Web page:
In September 2011, the music and the health issues came together when I spoke and performed at the Myositis Association’s annual conference in Las Vegas. Being asked to tell my story was an incredible privilege and honor. Not only was it a milestone of sorts just to get there and be present at a multiple day conference, but also because it was my first public appearance in over a year. I could feel the support in the room as I told my story and sang and played from my heart. My mom and dad drove out to be there (my 94-year-old grandma accompanied them, but fate had it that she would be in the hospital during the performance), and seeing their faces among those in the room made me feel loved and blessed beyond what words could convey. People came up afterwards thanking me and telling me what kind of impact my story and performance had on them. It made me realize just how significant being there really was-connecting through story and song with the very people who understood just what I was going through. It illustrated the kind of inspiration or muse I had become to the very people who most needed it. In Dermatowhat?? Pt. 10 I include excerpts from my talk, “10 Confessions and Secrets of a Singer-Songwriter Who Became a Muse.” I will simply say here that being in a room full of people who share this rare disease-fighting some form of myositis- Dermatomyositis, Polymyositis (PM) or Inclusion Body Myositis (IBM)-was incredibly supportive and empowering. I learned as much from the people around me as I did from the experts. For example, I always thought the treatment options and some disease symptoms were similar among all myositis, but learned that isn’t true particularly for those with IBM. Having Dave by my side eager to learn, share, meet others, support, and play music was also such a blessing, and I could not have managed without him.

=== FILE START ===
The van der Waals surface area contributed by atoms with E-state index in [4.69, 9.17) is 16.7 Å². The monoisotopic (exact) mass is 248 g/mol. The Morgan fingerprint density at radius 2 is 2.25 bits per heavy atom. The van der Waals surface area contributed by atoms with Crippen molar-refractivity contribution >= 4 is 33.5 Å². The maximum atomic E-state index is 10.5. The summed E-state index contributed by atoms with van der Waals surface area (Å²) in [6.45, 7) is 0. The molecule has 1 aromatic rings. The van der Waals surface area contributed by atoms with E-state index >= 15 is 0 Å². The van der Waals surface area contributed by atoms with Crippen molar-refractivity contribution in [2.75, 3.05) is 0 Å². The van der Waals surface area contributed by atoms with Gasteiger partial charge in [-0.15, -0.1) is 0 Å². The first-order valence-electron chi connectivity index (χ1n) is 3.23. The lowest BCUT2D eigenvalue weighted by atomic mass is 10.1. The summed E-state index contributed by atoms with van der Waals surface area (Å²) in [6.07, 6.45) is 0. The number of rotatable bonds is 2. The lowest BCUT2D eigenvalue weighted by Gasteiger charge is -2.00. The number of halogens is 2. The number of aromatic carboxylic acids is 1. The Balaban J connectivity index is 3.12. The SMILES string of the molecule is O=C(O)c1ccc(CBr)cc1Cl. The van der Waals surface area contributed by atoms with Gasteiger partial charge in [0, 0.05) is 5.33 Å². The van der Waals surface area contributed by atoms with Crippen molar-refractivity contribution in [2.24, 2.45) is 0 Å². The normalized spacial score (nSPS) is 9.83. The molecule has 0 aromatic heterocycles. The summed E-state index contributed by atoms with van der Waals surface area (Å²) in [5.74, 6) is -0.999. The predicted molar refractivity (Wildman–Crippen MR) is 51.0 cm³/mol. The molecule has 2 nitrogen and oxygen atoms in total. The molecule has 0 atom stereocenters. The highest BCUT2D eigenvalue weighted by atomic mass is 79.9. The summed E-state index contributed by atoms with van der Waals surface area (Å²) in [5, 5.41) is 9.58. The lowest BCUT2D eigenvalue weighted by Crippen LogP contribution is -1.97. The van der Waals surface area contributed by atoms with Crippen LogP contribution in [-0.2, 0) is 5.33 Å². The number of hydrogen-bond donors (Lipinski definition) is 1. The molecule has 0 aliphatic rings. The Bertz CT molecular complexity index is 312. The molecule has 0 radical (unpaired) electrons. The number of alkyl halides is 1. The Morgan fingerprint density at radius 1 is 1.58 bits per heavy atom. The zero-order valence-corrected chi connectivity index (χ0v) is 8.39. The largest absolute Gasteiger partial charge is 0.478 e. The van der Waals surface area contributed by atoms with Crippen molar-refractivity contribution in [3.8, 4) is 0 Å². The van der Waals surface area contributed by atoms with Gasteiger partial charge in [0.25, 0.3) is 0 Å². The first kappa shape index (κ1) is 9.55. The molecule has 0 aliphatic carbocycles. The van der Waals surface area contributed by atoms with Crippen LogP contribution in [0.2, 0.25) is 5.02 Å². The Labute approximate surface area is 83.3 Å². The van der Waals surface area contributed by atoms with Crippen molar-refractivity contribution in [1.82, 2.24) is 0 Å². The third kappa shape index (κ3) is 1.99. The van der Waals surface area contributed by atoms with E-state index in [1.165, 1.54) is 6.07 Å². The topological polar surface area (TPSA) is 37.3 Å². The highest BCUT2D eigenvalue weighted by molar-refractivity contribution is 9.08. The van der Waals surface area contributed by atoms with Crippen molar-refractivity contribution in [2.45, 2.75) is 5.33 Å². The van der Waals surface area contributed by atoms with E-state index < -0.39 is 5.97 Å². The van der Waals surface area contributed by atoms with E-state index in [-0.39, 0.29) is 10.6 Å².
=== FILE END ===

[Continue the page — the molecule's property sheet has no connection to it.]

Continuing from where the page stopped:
“Dreams are that which the mind conceives, the heart desires, and the soul believes.”

I noted earlier Aoede was nominated for some indie music awards. I can’t express how much this nomination means to me considering just what kind of path I have been on to get here. It means to me that if you truly believe in something, if you dream it and imagine it, you can make it come true. Your body might be waging war on itself but your spirit and muse can not be crushed. In my case, it means I will keep doing everything I can to make music, to bare what’s in my soul, and to use it to inspire and connect with others. This Kickstarter project to fund my next album is a perfect example. You never know what kind of support and help you will get until you ask. Asking and receiving is the hard part, but I know that this is the right path, and I’m eager to see what the universe will deliver next!